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I am looking at a review of the effects of cigar smoking, and I am having trouble interpreting some of the results. Study linked here: Study

Specifically I have questions about table 3, below: Table 3

In the Primay Cigar line, the RR is 1.1 for people age 50-64 who use 1-2 daily. Yet, the Combined is 1.02 (0.97-1.07) (95% CI).

I know that looking at the combined CI for people who use 1-2 daily can be interpreted as an 2% increase in all cause mortality relative to never smokers, but it is not statistically significant.

Can I extrapolate the combined CI to the 50-64 group alone? In other words, can I say "people 50-64 years old who consume 1-2 cigars daily have a 10% increase in all cause mortality relative to never smokers, but the risk is not statistically significant."?

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2 Answers 2

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No, you can't extrapolate the confidence interval like that -- it's possible (though not that likely in this example) that a confidence interval calculated for the 50-64 group would exclude the null.

As an example of where that sort of interpretation would more obviously be wrong, consider the 3-4 cigars 80+ estimate of 0.95. You can't use the combined CI 1.02-1.15 there because it doesn't even contain the estimate!

Unless there's a very good reason to expect an association only in 50-64 year olds, I would say something like "The best single estimate of the risk is that it's 10% higher in people 55-64 who consume 1-2 cigars, but (taking data for all ages into account) this estimate is smaller than the uncertainty and there's no convincing evidence of an increase in this group". Or something. The 1-2 cigars line is extremely unconvincing.

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  • $\begingroup$ What makes the 1-2 line unconvincing? My gut feeling agrees with you, but I am curious as to more solid reasoning. $\endgroup$ Commented May 22 at 0:44
  • $\begingroup$ The variation with age group and the fact that combining over ages gives basically no association. $\endgroup$ Commented May 22 at 2:14
  • $\begingroup$ But if you combine all the ages, and follow the cohorts for long enough, ultimately, the OR for all cause mortality should be 1, no? Or am I brainfarting? $\endgroup$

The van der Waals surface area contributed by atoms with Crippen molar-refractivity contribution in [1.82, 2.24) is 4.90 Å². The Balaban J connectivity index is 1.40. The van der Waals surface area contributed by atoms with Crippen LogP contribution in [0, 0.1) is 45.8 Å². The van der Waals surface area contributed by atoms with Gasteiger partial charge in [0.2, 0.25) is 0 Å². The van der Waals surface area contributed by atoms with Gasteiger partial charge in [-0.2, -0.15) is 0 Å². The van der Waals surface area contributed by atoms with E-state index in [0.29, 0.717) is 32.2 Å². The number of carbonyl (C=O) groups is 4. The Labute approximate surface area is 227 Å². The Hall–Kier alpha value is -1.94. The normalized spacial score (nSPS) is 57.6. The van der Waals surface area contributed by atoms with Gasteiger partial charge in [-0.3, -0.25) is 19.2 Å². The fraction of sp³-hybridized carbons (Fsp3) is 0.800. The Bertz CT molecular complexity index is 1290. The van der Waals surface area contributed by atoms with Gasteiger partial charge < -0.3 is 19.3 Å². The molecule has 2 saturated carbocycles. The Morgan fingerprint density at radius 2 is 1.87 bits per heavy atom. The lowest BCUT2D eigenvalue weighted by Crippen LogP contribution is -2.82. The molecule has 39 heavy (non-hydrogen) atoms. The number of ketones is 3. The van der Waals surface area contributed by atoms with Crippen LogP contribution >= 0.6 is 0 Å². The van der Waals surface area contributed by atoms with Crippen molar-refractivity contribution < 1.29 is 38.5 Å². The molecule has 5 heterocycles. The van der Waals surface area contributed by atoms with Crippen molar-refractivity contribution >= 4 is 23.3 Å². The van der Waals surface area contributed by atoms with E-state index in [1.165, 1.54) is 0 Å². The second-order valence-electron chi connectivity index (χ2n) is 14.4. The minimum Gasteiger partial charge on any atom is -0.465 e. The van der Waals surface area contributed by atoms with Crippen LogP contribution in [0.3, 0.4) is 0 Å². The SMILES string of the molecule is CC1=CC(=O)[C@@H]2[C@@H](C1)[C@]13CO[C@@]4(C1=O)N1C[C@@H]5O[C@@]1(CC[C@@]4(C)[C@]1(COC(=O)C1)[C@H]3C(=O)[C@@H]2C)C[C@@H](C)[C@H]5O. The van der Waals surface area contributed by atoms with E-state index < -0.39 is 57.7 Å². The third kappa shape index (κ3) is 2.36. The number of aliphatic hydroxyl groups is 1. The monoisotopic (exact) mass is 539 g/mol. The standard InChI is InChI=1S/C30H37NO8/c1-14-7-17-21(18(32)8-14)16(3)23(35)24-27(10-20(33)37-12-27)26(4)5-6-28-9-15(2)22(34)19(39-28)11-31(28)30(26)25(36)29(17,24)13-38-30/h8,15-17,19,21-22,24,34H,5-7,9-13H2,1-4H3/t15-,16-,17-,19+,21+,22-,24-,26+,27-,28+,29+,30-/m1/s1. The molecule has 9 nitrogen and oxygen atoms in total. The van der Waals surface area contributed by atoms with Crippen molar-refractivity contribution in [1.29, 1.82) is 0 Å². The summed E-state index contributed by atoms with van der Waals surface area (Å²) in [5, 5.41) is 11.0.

– Davidmh
    Commented May 22 at 18:10
  • $\begingroup$ If you average the OR over all ages you get an average age-specific OR, and that can quite easily be greater than 1. A value >1 means that at every specific age your chance of dying (if you get to that age) is higher. $\endgroup$ Commented May 23 at 0:49
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In this case you might be able to get some crude estimates of other confidence intervals, but not by "extrapolat[ing] the combined CI" in the way you seem to suggest. You certainly shouldn't use those estimates for inference on the published study, but they might be helpful if you wanted to design a similar study.

You will note that the CI for all "combined" values are essentially symmetric about the point estimates. That won't always be the case. For example, reported CI for hazard ratios in survival analysis are not symmetric about the point estimates; symmetry is typically in the log-hazard scale. In this table, however, it might be reasonable to assume that there would be symmetry of CI about the other point estimates.

The question then is how wide would the CI be about a different point estimate.

One reason why you can't just "extrapolate" the combined CI value (even if you re-center it around a different point estimate) is that the width of a CI depends on the number of observations. It tends to decrease with the square root of the number of observations. For example, if the 50-64 age group represented 1/4 of the combined observations, you would expect the CI for that age group to be about twice as wide as that for the "combined" CI. Note that the relevant "number of observations" also depends on the nature of the outcome variable. In this type of study it's the number of deaths, not the total number of individuals, that probably matters.

This study seems just to be a report of deaths as a function of age range and smoking history, restricted to white males. In a more complicated study that used regression methods to adjust for other variables like race and sex, that simple approach would be suspect; the CI might also depend on the distributions of the other variables.

There's a problem with applying even that simplified approach to this type of table: the multiple comparisons problem. The more comparisons that you make, the more likely that one will appear "statistically significant" must by chance. If you choose to evaluate a particular point estimate in part because it seems "big" you run even a larger chance of misleading yourself.

This type of approach can be useful if you are trying to design a new study based on information in the literature. In designing a new study you need to know the size of the net effect you want to detect and the variability of that effect. If you don't have any more direct information based on your own work, others' reports of similar investigations might be the best you can do.

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